Turner is aware of the pressures of being the hot commodity on the team and in the public. At times during this season he has been accused of being a player who was at times termed as one who was cocky, brash, and arrogant based on his successes. He has even been misperceived at times as a player who did not care about anyone on the team but himself.
The claims made by individuals outside the program were enough to upset most of the family members in his life. They feel that the people who are making the claims about him should have the strong will to come out and express themselves instead of remaining in secrecy.
Ed Bryant, one of two uncles related to the Massillon standout did not take the criticism directed towards Justin well. And he was not alone.
“Justin once got some birthday money and you know what he did?” he asked. “He used it to buy ice cream for some children. Do you call that cocky?” It’s easy to judge a person and you won’t know them until you meet them in person and see how they really are.”
“I was livid to hear the comments as you can only allow your child to hear so much,” Tonja Turner said. “Had I known the people who were making the comments, I would have taken a stand. You have to protect your children. The person who is able to talk the talk should also be willing to walk the walk.”
Brittny Turner, the older sister of Justin Turner at times has tended to be bothered by the outside criticism directed towards him. “It bothers me because he is my brother,” she said.
“I am not a cocky person, all you have to do is go back to what my mother said,” Justin Turner said. “I’m thankful for God blessing me with two good parents as they have taught me to respect others the way you want to be respected.”
His family has always been enthusiastic of his accomplishments. They have always been a strong rock in his corner from the first day he played football to where he is right now. They are the ones who intend to be in the corner for him on the field and off the field.
Watching him play has given O’Nice Bryant a good reason to be thankful for watching his grandson execute his successes.
“I have followed Justin since he has been playing midget league football to junior high to the high school level,” he said. “We have watched him play and for that I’m thankful. I am also thankful for my family having health and being able to say thanks.”
“He has always been a team player. He is not the person to use ‘I’,” family member Gaynell Lewis said. “He doesn’t show off. He plays the game with conviction and wisdom. God is the leader of everything and he has made Justin successful.”
Beginning high school as a freshman can usually be a problem. Even Justin has gone through his times of being lost at key locations inside Massillon Washington. But with a sister at his side, the transition has become easier for the Massillon freshman to manage.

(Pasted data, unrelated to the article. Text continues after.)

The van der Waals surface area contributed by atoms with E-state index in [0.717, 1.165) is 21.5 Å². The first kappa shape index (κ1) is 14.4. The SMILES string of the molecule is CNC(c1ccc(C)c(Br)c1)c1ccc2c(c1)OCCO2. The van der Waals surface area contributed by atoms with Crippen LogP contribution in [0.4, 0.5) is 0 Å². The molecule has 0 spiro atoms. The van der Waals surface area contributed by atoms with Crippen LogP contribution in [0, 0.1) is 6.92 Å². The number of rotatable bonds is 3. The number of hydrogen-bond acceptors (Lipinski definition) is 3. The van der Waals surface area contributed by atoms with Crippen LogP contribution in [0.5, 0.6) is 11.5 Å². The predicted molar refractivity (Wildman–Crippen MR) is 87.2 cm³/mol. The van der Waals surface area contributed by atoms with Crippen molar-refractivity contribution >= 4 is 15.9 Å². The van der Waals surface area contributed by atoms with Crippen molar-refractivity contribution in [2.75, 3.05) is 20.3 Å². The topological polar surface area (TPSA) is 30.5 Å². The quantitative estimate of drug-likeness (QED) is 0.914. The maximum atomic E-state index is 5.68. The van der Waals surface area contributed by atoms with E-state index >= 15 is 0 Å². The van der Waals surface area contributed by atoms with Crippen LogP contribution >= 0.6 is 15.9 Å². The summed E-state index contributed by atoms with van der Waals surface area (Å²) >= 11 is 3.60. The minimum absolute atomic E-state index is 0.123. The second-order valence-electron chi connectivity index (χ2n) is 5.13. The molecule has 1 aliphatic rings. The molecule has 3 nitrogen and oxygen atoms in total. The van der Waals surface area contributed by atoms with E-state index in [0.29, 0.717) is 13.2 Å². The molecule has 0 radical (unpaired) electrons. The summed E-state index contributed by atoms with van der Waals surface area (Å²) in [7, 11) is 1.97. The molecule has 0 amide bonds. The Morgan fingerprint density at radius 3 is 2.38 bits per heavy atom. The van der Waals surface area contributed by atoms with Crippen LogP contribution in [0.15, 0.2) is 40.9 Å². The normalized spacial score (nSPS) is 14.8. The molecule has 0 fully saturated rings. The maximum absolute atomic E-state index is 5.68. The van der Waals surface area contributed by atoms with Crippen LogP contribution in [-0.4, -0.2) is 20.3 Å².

Since making his ways down the hall of the campus, he hasn’t encountered any problems at all.
“Brittny has been a big help to him. She was there for him all the time when he was lost,” Tonja Turner said. “She has also shown him the ropes as well.”
Martha Bryant, the grandmother of Justin Turner is quick to point out that everyone talks to him all the time to make sure he does not lose sight of the big picture.
“We talk to him all the time about his future,” she said. “We are all a close knit family and that will never change.”
Dinner at the table
With all the food at the table and two days off of school, most people might be happy enough. But with the invocation delivered at the table, it was a mark of being thankful for past, present, and future accomplishments to come.
“I pray for God to keep blessing us and keeping us together as a family,” Justin Turner said.
“We are very thankful because tomorrow is never a guarantee,” O’Nice Bryant said. “Be thankful that you are alive everyday.”
With the traditional food at the table and the family savoring a day of thanks, Justin is aware of the importance of this day.
“Our family history allows us to be together. We all have a good time and tell jokes every now and then,” he said.
“I’ve been doing this for five years since I have been here,” Tonja Turner said. “That’s impressive. It’s happy to know that we all love each other.”
Despite being perceived as the person most people take him to be, Justin Turner was quick to offer advice to any eighth-grader at Massillon Middle School that has plans on playing freshman football for the Tigers.
“You have to work hard on the field and in the classroom so you will not miss any games,” he said. “Work hard to go to the next level. If you can be successful in both, you can be like me.”
He can be seen breaking tackles and making long runs for touchdowns. People might want to get used to this for the next three years Justin Turner is a Massillon Tiger.
*Special thanks are in order to the Turners, the Bryants, other family relatives that were unable to make the trip and family friend Eric Stephens for allowing me to spend a special Thanksgiving Day with them. This could not be possible without their devout generosity and faith.